This most enigmatic style of Sherry is the choice of many connoisseurs for its complexity and comparative rarity. There is great debate as to whether it creates itself or is created (¿Nace o se hace? as they say in Spanish). There is another Spanish expression: “La tiza del Duende” which translates as “the chalk of the spirit (or muse)”, meaning effectively that Palo Cortado is decided by a divine hand. It was the subject of the excellent film “El Misterio del Palo Cortado” in 2014. According to the Consejo Regulador, it has the aroma of Amontillado yet resembles Oloroso on the palate but there are no specific regulations on its production. It is a bit of a rare breed. In Sanlúcar it is often known as “Jerez Cortado.”
The name of the wine stems from the chalk marking on the butt. Traditionally butts in the sobretablas which were destined to be Fino were marked with a “raya” or “palo” (/). They had flor, but occasionally the flor might die off or become too weak, probably due to the individual environment inside the butt. The wine would then develop a slightly fuller fatter style no longer suitable for Fino but definitely influenced by the flor, and the palo mark on the butt would be crossed (or cortado: ł) and the wine fortified to 17.5%. As the wine aged and oxidised it would get fuller still and possibly be fortified again so the fuller and or older it got the more cortados it would get, up to four. The full range is: Palo Cortado, Dos Cortados, Tres Cortados and Cuatro Cortados, the latter two being very rare.
Historians reckon that Palo Cortado was more common in the days before the aphid Phylloxera wiped out the vineyards from 1894, and many different old vine varieties were replaced by Palomino on American rootstocks, making musts less complex. Other reasons might be because of the small lagares where the grapes were trodden so the must from each lagar could have varying amounts of tannin and oxidation. The grapes were hand-picked so there was greater variation in their ripeness when they arrived at the almijar where they were ripened further from brief sunning. This reduced their malic acid content which was further reduced as the malo-lactic fermentation was allowed. Up till the start of the 1970s wines were still fermented in butt so there was inevitable variation from one to another if only because of the seasoning or even positioning of the butt. Now the equivalent of 100 butts is fermented in 50,000 litre temperature-controlled stainless steel tanks so that variation is now from tank to tank or 100 butts to 100 butts. The wines of today are much more homogeneous leaving less room for things to just happen.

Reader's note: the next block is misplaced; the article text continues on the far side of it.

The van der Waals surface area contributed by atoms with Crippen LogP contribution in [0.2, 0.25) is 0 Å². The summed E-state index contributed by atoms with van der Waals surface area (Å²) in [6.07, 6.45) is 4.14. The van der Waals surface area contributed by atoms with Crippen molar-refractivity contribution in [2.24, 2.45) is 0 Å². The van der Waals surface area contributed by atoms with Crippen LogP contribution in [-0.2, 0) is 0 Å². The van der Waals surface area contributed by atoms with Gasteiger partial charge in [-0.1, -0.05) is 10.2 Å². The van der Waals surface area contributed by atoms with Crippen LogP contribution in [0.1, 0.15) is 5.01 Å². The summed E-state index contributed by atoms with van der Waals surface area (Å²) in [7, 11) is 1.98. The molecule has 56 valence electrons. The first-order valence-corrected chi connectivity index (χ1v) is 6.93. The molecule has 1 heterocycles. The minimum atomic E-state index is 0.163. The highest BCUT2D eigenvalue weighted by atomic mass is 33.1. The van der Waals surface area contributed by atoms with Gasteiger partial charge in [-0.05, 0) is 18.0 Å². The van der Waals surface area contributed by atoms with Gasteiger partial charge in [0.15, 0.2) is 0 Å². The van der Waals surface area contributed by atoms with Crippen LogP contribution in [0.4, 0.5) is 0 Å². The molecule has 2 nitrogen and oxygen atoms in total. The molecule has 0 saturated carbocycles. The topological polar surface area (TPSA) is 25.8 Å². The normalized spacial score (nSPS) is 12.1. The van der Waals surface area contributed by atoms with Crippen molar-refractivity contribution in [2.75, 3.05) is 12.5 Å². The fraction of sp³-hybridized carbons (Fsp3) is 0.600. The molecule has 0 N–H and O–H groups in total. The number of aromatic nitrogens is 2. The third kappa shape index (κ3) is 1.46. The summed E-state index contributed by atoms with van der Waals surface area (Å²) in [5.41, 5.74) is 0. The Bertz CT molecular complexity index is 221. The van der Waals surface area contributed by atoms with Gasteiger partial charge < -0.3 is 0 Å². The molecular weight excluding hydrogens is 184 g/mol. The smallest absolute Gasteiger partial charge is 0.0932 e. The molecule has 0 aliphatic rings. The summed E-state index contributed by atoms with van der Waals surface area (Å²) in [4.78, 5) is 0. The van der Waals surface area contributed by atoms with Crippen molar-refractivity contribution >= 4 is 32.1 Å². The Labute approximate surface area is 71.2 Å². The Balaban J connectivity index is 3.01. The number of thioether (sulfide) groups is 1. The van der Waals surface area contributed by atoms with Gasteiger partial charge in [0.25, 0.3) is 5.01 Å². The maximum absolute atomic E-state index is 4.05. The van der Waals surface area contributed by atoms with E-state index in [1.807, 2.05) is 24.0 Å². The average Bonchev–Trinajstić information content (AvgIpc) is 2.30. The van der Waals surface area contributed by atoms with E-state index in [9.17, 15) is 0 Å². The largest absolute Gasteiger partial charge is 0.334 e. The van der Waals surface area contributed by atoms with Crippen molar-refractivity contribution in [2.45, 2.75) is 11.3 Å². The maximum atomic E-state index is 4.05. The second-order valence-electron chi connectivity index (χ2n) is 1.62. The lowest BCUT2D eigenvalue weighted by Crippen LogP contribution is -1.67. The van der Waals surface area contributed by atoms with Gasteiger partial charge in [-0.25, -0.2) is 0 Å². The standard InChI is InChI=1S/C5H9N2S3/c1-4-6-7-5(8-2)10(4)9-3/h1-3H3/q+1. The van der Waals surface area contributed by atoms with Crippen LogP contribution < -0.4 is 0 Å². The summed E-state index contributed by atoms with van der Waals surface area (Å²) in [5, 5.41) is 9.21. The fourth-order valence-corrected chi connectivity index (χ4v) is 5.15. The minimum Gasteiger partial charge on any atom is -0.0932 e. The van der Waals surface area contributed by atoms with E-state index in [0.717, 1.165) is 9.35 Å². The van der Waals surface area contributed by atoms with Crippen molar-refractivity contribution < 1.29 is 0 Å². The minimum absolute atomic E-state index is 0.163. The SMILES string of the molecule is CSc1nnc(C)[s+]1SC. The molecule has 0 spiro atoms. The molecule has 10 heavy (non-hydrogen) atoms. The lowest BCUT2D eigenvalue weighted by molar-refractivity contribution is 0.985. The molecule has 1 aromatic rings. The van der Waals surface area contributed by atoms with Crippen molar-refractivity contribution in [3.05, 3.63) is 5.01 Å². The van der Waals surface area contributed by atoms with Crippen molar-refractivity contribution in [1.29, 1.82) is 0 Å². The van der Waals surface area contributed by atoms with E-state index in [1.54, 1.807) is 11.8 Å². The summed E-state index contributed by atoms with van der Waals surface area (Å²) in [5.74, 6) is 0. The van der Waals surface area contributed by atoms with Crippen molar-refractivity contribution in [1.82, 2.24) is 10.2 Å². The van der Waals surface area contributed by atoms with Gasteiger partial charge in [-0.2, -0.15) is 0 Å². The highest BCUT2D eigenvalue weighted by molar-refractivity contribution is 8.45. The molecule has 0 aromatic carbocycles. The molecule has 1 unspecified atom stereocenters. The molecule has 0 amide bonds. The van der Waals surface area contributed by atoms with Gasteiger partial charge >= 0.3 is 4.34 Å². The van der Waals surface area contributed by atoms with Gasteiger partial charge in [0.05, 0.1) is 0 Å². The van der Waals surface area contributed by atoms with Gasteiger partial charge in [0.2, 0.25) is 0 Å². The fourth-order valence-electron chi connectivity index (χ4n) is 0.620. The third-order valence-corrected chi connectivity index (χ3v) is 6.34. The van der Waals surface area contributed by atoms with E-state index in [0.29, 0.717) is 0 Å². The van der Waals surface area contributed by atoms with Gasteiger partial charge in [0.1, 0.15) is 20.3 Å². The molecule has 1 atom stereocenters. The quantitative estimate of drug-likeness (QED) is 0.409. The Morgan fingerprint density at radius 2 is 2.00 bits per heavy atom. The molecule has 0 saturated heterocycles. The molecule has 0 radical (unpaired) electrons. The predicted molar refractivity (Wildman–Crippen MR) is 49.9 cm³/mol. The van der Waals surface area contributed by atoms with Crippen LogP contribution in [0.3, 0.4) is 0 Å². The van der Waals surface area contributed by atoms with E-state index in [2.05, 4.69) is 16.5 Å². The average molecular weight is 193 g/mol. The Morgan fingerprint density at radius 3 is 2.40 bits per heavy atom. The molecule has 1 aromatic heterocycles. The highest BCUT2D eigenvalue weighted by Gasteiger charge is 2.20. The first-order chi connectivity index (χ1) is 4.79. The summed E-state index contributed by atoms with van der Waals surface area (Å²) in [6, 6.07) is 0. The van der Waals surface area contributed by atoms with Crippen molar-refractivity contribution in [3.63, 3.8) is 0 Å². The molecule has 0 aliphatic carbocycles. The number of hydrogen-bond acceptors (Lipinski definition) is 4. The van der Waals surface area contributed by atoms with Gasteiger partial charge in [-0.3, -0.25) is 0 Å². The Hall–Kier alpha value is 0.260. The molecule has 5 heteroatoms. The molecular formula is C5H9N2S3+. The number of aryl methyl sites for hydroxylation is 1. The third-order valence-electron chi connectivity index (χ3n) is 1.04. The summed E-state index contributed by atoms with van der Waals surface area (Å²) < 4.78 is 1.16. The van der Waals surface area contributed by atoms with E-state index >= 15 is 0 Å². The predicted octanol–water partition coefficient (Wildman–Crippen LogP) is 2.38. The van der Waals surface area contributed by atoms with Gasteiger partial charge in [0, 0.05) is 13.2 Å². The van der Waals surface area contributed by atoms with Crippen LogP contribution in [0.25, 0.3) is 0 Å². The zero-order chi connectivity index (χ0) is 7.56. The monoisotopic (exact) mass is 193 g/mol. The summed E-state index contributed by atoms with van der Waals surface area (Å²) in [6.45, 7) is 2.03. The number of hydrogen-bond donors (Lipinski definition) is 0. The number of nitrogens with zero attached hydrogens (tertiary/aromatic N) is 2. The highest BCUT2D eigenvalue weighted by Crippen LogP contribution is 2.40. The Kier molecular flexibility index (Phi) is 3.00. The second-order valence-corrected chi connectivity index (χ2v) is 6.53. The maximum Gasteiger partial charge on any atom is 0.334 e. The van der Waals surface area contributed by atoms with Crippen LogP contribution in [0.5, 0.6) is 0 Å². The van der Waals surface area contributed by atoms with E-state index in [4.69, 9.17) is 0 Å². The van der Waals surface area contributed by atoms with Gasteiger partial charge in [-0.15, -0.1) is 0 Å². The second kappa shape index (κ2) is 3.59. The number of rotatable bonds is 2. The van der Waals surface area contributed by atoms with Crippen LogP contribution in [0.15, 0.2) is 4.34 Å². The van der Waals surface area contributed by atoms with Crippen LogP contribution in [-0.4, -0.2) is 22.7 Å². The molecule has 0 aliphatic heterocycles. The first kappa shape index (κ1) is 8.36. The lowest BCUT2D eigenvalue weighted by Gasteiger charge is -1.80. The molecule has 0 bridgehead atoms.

Thanks to the popularity of Palo Cortado among connoisseurs bodegas need to have one in their range and modern oenological knowhow allows the wine to be produced without the hit and miss of the old days. Ageing delicate must intended for Fino under flor for a shorter time will bestow some Fino characteristics, and then fortifying to 17.5% will allow for the oxidation. The must will have spent probably not more than two years under flor (rather than say five for a Fino or Amontillado) and therefore while it retains some of those characteristics the oxidative part of its life is in a higher proportion, and less glycerol will have been consumed by the flor giving more roundness on the palate.
An alternative method is to blend good Fino with good Amontillado, fortify to at least 18% and in both cases age the wine through a Palo Cortado solera. The idea of blending Amontillado with Oloroso has, of course, been tried but the results are not great. While Palo Cortado is normally, and perhaps ideally, a dry wine there is the odd one sweetened with PX. Most Palos Cortados on the market have over 12 years’ average age, but good examples can be found from less than four years to over 100.
A mysterious Sherry, perhaps, but it is quite magnificent. A good mystery always helps promotion, so like the Loch Ness Monster, Palo Cortado should always retain its element of mystery.